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Investor Bulletin: Measures to Address Market Volatility

July 1, 2012

The SEC’s Office of Investor Education and Advocacy is issuing this Investor Bulletin to inform investors of safeguards approved by the SEC to address market volatility in U.S. equity markets.

Limit Up-Limit Down Mechanism – On May 31, 2012, the SEC approved a  “Limit Up-Limit Down” mechanism to address market volatility by preventing trades in listed equity securities when triggered by large, sudden price moves in an individual stock.  The limit up-limit down mechanism is intended to prevent trades in individual securities from occurring outside of a specified price band.  This price band is set at a percentage level above and below the average price of the stock over the immediately preceding five-minute trading period.  These price limit bands are 5%, 10%, 20%, or the lesser of $.15 or 75%, depending on the price of the stock. Additionally, these price bands double during the opening and closing periods of the trading day. If the stock’s price does not naturally move back within the price bands within 15 seconds, there will be a five-minute trading pause.

Revised Market-Wide Circuit Breakers – The securities and futures exchanges have procedures for coordinated cross-market trading halts if a severe market price decline reaches levels that may exhaust market liquidity.  These procedures, known as market-wide circuit breakers, may halt trading temporarily or, under extreme circumstances, close the markets before the normal close of the trading session.

Market-wide circuit breakers provide for cross-market trading halts during a severe market decline as measured by a single-day decrease in the S&P 500 Index.  A cross-market trading halt can be triggered at three circuit breaker thresholds—7% (Level 1), 13% (Level 2), and 20% (Level 3).  These triggers are set by the markets at point levels that are calculated daily based on the prior day’s closing price of the S&P 500 Index.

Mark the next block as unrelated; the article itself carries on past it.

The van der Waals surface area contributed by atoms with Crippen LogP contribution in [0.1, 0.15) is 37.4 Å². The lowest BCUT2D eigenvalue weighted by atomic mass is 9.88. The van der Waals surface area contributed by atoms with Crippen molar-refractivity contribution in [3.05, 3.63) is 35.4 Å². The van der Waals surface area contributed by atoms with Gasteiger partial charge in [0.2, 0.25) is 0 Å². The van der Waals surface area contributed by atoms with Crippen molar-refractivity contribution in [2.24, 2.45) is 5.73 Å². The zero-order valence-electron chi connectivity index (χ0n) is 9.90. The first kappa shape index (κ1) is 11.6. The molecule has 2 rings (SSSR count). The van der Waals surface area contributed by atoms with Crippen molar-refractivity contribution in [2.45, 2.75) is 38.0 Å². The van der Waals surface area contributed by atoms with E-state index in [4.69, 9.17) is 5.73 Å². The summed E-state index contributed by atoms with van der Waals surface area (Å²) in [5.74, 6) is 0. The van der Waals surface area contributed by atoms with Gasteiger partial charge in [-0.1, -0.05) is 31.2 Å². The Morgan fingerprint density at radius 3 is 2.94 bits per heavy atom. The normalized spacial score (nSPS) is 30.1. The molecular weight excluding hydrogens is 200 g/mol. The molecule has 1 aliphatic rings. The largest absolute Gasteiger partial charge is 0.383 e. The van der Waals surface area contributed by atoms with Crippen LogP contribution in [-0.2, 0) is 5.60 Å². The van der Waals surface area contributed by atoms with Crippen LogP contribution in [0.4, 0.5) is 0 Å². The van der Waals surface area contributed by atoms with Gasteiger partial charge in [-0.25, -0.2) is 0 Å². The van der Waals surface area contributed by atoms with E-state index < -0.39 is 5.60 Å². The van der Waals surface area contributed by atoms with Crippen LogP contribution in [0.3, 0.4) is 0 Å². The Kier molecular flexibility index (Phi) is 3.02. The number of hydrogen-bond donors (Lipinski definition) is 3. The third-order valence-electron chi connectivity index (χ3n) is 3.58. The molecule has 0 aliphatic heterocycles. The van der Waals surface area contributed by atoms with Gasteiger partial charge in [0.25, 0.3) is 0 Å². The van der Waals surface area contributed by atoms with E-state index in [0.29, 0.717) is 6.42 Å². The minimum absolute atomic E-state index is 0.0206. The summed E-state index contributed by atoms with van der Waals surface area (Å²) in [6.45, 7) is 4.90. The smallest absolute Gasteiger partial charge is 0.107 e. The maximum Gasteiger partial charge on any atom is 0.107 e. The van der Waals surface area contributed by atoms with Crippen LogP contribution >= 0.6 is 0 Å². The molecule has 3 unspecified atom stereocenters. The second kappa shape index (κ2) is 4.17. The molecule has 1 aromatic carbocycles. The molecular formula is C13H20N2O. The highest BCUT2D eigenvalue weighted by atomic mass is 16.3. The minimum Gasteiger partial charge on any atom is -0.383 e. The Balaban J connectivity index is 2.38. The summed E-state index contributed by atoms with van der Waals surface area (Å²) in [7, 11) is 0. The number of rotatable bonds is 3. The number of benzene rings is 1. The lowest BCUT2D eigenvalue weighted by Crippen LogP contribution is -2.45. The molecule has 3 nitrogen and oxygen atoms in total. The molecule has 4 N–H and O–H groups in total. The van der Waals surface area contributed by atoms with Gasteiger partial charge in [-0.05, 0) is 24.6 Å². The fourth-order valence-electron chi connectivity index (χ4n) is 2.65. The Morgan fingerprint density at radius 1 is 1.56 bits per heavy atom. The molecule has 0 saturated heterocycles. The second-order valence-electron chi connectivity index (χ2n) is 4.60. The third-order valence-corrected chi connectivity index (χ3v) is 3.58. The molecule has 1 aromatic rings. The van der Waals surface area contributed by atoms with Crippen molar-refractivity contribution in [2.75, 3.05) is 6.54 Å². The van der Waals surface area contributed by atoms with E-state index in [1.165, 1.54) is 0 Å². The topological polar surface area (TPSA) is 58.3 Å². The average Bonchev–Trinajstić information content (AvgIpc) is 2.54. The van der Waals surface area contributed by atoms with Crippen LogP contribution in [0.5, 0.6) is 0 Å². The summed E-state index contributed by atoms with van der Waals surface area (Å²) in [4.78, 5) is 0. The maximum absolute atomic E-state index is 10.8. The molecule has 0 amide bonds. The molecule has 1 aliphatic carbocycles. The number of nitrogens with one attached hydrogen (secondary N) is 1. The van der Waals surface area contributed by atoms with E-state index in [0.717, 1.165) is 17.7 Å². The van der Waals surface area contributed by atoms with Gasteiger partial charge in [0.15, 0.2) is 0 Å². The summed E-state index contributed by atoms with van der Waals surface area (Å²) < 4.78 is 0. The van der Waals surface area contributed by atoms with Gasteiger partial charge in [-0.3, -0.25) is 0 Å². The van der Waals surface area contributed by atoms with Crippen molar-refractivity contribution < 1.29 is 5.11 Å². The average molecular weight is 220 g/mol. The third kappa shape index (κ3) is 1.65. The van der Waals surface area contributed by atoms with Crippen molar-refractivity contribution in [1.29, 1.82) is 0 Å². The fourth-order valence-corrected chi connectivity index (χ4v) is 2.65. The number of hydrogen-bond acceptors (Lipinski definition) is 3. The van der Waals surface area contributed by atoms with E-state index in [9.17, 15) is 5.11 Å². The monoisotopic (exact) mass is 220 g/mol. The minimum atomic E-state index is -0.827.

A market decline that triggers a Level 1 or Level 2 circuit breaker before 3:25 p.m. will halt market-wide trading for 15 minutes, while a similar market decline “at or after” 3:25 p.m. will not halt market-wide trading.  A market decline that triggers a Level 3 circuit breaker, at any time during the trading day, will halt market-wide trading for the remainder of the trading day.

For additional information about the limit up-limit down mechanism and market-wide circuit breakers, please read the following:

National Market System Plan – Market Volatility

National Market System Plan – Market Volatility – Amendment 2

National Market System Plan – Market Volatility – Amendment 3

Market-Wide Circuit Breaker Approval Order


We have provided this information as a service to investors.  It is neither a legal interpretation nor a statement of SEC policy.  If you have questions concerning the meaning or application of a particular law or rule, please consult with an attorney who specializes in securities law.

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